When you are ready to make the soup, put chopped potatoes in the oven to roast (however you normally do that). Sauté chopped onions and minced garlic. Amount and kind are to your taste. Also the kind of oil or fat is up to you. I use butter for spiced dishes. Peel and grate an inch or so of ginger root and add that to the alliums.
When the root things are mostly transparent, add the mashed squash and 4-5 peeled and chopped roasted green chiles. You can also use a couple small cans of Hatch chiles, which seem to be everywhere now.
Then add the spices. I used small amounts of mace, ground fennel, fenugreek, cardamom and Vietnamese cinnamon; a very small amount of clove; and maybe a tablespoon or so each of cumin, turmeric and allspice. Or you could just use a curry spice mix, but aim for something you’d use to make a korma, not a British curry.
Today I used a quart of veg stock, two cups of yogurt and one cup of my farmer cheese (sort of cottage, sort of ricotta, not a lot of strong flavor). I sometimes use cream or half-&-half, sometimes leftover creamy tomato soup, and for special weeks I use goat cheese and the turkey stock I make and freeze after roasting birds for the family holiday meals. (Stock is about the only carcass-derived thing I can reliably digest these days…) I put the immersion blender in the pot and puréed the whole thing into a thick soup. You may need to add water to thin it out, depending on the variety of winter squash you use. I used Hubbard which is watery. Things like kabocha and kuri are more starchy and need the added liquid so as to not scorch, particularly if you are going to eat out of the pot all week and therefore will be heating it up repeatedly.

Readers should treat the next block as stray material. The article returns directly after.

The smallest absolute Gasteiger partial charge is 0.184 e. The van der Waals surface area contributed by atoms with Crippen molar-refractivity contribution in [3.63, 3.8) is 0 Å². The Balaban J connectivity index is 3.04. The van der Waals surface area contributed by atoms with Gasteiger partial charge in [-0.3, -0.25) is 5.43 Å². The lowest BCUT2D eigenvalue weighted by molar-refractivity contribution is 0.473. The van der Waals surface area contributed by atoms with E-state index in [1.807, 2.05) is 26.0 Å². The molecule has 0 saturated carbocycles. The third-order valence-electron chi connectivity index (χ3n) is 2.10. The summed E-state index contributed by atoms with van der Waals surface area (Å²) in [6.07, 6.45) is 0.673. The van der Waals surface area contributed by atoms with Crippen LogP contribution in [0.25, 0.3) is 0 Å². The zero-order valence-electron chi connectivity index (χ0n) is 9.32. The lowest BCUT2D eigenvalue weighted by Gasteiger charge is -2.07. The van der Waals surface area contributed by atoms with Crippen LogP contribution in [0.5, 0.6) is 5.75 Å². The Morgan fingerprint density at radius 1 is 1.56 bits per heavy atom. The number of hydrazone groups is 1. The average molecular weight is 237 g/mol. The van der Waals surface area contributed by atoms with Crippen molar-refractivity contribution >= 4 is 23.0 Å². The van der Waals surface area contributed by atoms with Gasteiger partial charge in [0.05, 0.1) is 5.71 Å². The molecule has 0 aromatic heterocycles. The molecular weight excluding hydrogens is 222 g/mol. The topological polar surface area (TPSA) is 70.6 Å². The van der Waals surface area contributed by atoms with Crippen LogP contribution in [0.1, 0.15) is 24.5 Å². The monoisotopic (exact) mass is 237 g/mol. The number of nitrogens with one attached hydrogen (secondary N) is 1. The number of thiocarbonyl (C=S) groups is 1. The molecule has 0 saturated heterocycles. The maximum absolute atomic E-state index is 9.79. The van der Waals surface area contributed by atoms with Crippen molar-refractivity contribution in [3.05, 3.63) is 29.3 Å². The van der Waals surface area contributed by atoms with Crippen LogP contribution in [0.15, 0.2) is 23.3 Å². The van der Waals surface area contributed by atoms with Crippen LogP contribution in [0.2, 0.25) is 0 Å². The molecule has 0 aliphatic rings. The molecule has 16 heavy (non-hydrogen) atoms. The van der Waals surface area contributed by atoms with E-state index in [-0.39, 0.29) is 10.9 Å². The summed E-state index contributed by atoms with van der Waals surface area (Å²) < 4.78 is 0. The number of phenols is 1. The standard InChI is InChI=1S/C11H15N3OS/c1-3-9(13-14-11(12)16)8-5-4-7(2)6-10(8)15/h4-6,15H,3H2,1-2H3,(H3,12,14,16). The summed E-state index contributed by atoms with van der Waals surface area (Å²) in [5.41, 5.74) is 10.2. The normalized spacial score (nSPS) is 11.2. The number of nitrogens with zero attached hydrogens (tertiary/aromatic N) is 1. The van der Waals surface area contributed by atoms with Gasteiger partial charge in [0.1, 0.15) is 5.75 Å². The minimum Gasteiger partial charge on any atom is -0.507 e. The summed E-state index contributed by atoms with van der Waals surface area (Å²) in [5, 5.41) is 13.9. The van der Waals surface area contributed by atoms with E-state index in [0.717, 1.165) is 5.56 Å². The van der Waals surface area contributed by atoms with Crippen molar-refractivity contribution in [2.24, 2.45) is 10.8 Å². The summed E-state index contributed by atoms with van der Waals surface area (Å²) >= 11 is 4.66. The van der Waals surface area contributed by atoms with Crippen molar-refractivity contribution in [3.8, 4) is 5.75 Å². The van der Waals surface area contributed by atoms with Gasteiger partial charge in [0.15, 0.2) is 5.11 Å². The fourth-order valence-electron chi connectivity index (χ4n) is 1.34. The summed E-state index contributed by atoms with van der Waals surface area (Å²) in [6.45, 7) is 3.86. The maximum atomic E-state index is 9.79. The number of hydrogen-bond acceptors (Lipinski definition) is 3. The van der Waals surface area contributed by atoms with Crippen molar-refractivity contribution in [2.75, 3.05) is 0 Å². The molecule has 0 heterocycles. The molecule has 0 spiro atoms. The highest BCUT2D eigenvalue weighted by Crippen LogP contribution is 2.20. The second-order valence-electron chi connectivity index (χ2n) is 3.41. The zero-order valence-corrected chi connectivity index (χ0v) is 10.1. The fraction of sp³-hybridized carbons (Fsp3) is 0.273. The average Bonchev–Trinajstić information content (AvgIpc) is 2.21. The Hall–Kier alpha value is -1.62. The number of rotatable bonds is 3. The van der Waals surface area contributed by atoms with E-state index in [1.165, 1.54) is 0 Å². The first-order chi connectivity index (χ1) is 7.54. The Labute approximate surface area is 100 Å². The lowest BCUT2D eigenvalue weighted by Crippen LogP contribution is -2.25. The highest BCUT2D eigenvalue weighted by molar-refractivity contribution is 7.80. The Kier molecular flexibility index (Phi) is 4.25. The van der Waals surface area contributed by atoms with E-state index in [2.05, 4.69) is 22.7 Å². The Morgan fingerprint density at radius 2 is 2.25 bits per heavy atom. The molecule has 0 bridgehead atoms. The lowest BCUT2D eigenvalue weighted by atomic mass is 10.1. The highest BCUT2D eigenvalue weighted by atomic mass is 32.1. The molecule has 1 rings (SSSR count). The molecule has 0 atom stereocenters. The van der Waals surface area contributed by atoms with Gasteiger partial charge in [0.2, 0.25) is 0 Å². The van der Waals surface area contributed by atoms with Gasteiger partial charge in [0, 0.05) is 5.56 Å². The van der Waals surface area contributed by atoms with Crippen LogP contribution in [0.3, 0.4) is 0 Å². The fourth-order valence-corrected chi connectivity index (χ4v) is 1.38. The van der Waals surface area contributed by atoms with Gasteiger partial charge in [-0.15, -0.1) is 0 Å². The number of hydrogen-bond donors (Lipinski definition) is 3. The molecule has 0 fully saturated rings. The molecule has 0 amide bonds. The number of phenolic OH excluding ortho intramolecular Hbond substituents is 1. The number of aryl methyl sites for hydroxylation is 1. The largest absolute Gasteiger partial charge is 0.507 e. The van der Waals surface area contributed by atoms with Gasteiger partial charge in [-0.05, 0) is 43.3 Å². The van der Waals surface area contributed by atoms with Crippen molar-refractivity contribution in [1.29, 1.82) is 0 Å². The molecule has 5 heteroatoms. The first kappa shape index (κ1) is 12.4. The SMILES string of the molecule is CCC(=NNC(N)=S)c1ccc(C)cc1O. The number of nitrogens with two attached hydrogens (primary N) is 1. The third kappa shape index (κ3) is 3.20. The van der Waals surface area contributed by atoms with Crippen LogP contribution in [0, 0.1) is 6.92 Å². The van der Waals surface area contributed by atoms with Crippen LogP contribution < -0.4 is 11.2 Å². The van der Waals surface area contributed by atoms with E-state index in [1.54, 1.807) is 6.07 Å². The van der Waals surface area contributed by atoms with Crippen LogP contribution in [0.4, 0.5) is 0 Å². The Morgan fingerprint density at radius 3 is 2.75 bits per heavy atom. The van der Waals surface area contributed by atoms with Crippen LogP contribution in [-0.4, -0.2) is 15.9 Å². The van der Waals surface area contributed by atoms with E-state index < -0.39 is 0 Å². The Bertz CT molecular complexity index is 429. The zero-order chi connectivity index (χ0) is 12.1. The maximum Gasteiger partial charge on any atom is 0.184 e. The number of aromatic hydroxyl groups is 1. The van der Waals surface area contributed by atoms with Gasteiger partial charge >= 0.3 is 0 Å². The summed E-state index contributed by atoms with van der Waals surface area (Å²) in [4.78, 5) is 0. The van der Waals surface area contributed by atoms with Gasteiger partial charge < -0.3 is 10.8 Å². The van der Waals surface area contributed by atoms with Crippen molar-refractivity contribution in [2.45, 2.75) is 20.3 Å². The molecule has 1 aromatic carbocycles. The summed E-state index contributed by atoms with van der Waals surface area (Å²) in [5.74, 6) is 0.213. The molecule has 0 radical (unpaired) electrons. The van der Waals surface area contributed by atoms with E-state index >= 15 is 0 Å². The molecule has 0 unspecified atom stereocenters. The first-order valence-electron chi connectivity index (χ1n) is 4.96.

And on that… you can keep this in the fridge for up to a week. Maybe longer. It gets eaten long before that in my house, so I’ve never tested its boundaries. But don’t reheat the whole pot every day. Dole out the serving size you need and warm that in another smaller pot. This saves energy and keeps the soup from cooking down into a caramelized paste… which might taste good… but is a bugger to clean up!